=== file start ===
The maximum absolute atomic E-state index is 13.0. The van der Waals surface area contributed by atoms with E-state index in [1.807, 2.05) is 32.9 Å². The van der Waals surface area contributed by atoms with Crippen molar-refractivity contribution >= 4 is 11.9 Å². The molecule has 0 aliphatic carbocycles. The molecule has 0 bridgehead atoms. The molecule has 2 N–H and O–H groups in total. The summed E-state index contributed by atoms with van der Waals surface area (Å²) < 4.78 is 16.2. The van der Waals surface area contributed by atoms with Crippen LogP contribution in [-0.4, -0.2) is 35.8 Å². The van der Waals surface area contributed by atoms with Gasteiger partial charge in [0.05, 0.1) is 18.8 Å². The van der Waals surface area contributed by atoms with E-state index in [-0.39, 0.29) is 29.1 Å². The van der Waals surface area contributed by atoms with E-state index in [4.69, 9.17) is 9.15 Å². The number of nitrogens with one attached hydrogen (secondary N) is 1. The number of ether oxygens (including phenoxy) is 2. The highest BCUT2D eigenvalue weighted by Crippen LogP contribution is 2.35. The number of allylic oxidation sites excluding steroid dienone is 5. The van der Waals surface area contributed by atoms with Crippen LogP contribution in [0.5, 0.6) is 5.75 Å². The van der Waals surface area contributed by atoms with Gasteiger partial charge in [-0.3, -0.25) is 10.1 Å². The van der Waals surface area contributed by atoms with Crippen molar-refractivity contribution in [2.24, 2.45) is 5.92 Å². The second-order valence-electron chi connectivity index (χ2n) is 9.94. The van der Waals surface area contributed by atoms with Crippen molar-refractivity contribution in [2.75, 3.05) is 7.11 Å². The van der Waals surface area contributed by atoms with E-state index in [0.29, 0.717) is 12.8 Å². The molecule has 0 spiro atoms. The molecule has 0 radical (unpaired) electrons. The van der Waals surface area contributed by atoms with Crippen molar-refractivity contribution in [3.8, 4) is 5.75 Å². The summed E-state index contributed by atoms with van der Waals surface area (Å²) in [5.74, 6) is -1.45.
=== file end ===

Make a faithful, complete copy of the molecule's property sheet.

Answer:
The maximum absolute atomic E-state index is 13.0. The van der Waals surface area contributed by atoms with E-state index in [1.807, 2.05) is 32.9 Å². The van der Waals surface area contributed by atoms with Crippen molar-refractivity contribution >= 4 is 11.9 Å². The molecule has 0 aliphatic carbocycles. The molecule has 0 bridgehead atoms. The molecule has 2 N–H and O–H groups in total. The summed E-state index contributed by atoms with van der Waals surface area (Å²) < 4.78 is 16.2. The van der Waals surface area contributed by atoms with Crippen LogP contribution in [-0.4, -0.2) is 35.8 Å². The van der Waals surface area contributed by atoms with Gasteiger partial charge in [0.05, 0.1) is 18.8 Å². The van der Waals surface area contributed by atoms with E-state index in [-0.39, 0.29) is 29.1 Å². The van der Waals surface area contributed by atoms with E-state index in [4.69, 9.17) is 9.15 Å². The number of nitrogens with one attached hydrogen (secondary N) is 1. The number of ether oxygens (including phenoxy) is 2. The highest BCUT2D eigenvalue weighted by Crippen LogP contribution is 2.35. The number of allylic oxidation sites excluding steroid dienone is 5. The van der Waals surface area contributed by atoms with Crippen LogP contribution in [0.5, 0.6) is 5.75 Å². The van der Waals surface area contributed by atoms with Gasteiger partial charge in [-0.3, -0.25) is 10.1 Å². The van der Waals surface area contributed by atoms with Crippen molar-refractivity contribution in [2.24, 2.45) is 5.92 Å². The second-order valence-electron chi connectivity index (χ2n) is 9.94. The van der Waals surface area contributed by atoms with Crippen molar-refractivity contribution in [2.75, 3.05) is 7.11 Å². The van der Waals surface area contributed by atoms with E-state index in [0.29, 0.717) is 12.8 Å². The molecule has 0 spiro atoms. The molecule has 0 radical (unpaired) electrons. The van der Waals surface area contributed by atoms with Crippen molar-refractivity contribution in [3.8, 4) is 5.75 Å². The summed E-state index contributed by atoms with van der Waals surface area (Å²) in [5.74, 6) is -1.45.